Sierra Leone is an extremely vulnerable country. Most of the population live below the poverty line, its economy is strongly dependent on donors and agriculture is its largest economic sector. A contentious issue at the moment is that farmland is being leased to foreign companies. It is a practice that pertains to almost a fifth of all farmland, and its scope is increasing. Land that has been in the hands of the local people for decades, and who have always grown their own food on it, is being taken away from them. Two thirds of the population depend on subsistance farming.
In 2002 a protracted and debilitating civil war came to an end. However, since then the recovery has been slow. Extreme poverty in Sierra Leone goes hand-in-hand with extensive unemployment. And less than 10 percent of the population have work. Most young people work for nothing and their lack of perspective, just like the wide-scale leasing of land, is a constant source of tension.
A shortage of basic services such as good healthcare is obvious. Mortality statistics for mothers and children are very high and the inequality between men and women manifests itself in various ways. Women, for example, have limited access to and control over sources of support, and (sexual) violence against women, especially young girls, is rife. Marriages with young girls and teenage pregnancies involve health risks and mean the girls have to leave school at a young age.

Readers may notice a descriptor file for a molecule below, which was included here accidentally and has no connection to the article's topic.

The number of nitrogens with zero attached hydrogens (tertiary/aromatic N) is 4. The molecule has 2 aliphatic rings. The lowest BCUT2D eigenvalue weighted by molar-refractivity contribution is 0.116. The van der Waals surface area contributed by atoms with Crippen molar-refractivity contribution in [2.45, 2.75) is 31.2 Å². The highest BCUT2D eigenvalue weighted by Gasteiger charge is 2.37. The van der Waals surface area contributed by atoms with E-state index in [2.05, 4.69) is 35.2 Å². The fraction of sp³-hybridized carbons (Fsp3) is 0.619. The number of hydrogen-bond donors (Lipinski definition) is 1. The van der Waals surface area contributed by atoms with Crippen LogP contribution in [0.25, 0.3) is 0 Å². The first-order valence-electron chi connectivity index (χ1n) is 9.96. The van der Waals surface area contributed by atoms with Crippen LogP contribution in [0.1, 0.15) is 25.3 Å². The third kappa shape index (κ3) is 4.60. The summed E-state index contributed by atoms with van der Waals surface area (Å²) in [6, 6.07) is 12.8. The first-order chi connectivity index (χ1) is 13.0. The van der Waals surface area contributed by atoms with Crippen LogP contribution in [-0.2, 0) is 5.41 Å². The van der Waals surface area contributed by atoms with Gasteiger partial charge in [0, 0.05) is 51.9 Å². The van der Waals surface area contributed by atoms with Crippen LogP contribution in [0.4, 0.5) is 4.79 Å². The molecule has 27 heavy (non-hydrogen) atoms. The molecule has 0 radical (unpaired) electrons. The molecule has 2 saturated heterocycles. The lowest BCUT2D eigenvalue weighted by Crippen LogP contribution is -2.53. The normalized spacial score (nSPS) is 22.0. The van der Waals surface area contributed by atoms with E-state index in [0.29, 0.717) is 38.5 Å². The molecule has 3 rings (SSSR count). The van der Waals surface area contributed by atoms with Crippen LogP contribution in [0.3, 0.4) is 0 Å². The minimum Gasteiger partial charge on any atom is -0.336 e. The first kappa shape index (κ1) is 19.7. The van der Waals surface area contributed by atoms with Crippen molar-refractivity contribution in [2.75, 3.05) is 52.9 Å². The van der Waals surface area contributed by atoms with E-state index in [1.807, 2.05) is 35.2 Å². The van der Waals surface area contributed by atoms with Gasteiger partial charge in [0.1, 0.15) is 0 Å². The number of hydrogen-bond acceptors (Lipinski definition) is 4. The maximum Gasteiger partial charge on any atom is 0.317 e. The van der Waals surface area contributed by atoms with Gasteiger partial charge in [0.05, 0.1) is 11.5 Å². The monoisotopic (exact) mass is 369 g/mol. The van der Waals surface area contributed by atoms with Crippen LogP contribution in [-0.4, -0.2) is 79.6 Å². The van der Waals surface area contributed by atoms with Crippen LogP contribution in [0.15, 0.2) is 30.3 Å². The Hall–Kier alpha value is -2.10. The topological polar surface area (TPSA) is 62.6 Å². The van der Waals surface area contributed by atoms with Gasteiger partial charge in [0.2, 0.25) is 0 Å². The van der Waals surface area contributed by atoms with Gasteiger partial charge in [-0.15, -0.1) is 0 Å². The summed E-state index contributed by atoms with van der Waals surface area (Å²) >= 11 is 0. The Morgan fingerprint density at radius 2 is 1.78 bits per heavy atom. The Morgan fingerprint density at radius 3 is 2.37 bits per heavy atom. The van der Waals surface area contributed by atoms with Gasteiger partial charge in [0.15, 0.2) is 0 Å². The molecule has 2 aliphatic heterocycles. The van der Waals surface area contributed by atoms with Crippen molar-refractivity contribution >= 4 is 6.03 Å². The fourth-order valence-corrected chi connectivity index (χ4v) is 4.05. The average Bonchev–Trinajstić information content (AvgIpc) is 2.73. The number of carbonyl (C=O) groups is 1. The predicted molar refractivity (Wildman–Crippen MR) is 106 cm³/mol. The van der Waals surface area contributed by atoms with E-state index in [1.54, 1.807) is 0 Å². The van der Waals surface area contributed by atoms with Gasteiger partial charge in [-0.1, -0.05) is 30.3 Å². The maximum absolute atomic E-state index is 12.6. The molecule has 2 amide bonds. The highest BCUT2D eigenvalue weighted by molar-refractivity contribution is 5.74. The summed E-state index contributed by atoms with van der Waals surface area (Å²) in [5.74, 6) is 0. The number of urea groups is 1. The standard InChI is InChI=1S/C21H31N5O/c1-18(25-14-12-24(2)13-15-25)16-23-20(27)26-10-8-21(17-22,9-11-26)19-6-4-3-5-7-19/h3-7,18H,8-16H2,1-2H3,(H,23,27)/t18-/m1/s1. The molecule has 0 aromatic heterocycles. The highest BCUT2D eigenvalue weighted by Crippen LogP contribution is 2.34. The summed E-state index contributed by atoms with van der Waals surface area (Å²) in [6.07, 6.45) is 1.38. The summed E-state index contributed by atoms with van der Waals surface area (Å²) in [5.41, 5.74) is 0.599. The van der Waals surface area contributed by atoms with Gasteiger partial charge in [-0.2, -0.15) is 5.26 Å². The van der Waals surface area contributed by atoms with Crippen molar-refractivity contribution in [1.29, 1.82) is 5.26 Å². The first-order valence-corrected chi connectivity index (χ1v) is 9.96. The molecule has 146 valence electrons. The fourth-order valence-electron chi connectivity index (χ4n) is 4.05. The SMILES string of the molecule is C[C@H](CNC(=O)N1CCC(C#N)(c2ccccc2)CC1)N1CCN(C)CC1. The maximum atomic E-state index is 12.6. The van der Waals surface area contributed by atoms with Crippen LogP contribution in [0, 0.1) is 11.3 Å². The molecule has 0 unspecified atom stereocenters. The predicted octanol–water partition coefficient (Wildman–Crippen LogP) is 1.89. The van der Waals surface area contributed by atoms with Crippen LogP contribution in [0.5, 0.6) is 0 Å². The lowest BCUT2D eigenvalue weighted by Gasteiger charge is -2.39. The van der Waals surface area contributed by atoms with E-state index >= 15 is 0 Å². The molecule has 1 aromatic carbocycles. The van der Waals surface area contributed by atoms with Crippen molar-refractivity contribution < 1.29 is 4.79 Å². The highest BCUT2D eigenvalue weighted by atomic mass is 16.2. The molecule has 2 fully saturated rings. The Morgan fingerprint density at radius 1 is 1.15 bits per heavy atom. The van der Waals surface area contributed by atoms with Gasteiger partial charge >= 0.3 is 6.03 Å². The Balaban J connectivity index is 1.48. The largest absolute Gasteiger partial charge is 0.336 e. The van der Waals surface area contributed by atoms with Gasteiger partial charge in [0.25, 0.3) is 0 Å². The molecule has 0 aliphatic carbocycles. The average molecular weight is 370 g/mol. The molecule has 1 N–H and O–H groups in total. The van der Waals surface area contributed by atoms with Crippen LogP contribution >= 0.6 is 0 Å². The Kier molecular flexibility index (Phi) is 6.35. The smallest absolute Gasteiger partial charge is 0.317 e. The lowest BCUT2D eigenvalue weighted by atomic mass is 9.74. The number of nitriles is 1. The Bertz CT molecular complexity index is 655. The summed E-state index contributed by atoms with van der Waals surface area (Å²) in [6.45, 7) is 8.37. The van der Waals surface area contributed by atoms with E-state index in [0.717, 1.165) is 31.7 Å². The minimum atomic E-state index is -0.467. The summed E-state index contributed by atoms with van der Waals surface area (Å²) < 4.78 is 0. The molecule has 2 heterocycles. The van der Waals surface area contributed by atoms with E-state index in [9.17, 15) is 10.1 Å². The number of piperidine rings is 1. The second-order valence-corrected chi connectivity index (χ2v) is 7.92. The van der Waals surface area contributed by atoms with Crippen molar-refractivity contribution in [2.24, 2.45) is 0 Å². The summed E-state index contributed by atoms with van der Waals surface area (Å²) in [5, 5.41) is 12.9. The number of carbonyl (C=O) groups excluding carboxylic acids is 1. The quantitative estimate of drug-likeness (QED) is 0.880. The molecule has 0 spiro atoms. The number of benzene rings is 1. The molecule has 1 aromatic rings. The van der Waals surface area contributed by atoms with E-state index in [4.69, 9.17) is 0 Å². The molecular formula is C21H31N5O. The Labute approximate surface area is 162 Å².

Cordaid in Sierra Leone
It is crucially important that women and children be given more security and better rights. In conjunction with its local partners, Cordaid is providing legal support and is lobbying for more female influence on decision-making about security. To improve the health and welfare of women and children, we work for better healthcare and education, with an emphasis on the area of sexuality and pregnancy, as well as guaranteeing social security, for example through promoting birth registration. Cordaid is also helping small-scale (female) farmers to be entrepreneurs and to increase their income. Where land is leased to third parties, it may lead to the loss of employment and income. Cordaid is helping farmers to organize themselves and to ensure they can participate in decision-making processes pertaining to land use and the distribution of income.
Cordaid wants to extend microcredit loans to poor entrepreneurs so they get the chance to start up their own companies and earn a living. Thanks to the repayments and interest paid on these microcredit loans, more and more people are getting the chance to invest. In other words: sustainable growth. However, the few microfinance institutions that there are in the country are too weak, meaning that only two percent of poor people can make use of such financial services. This is why Cordaid is helping these lenders to become professional, independent organizations.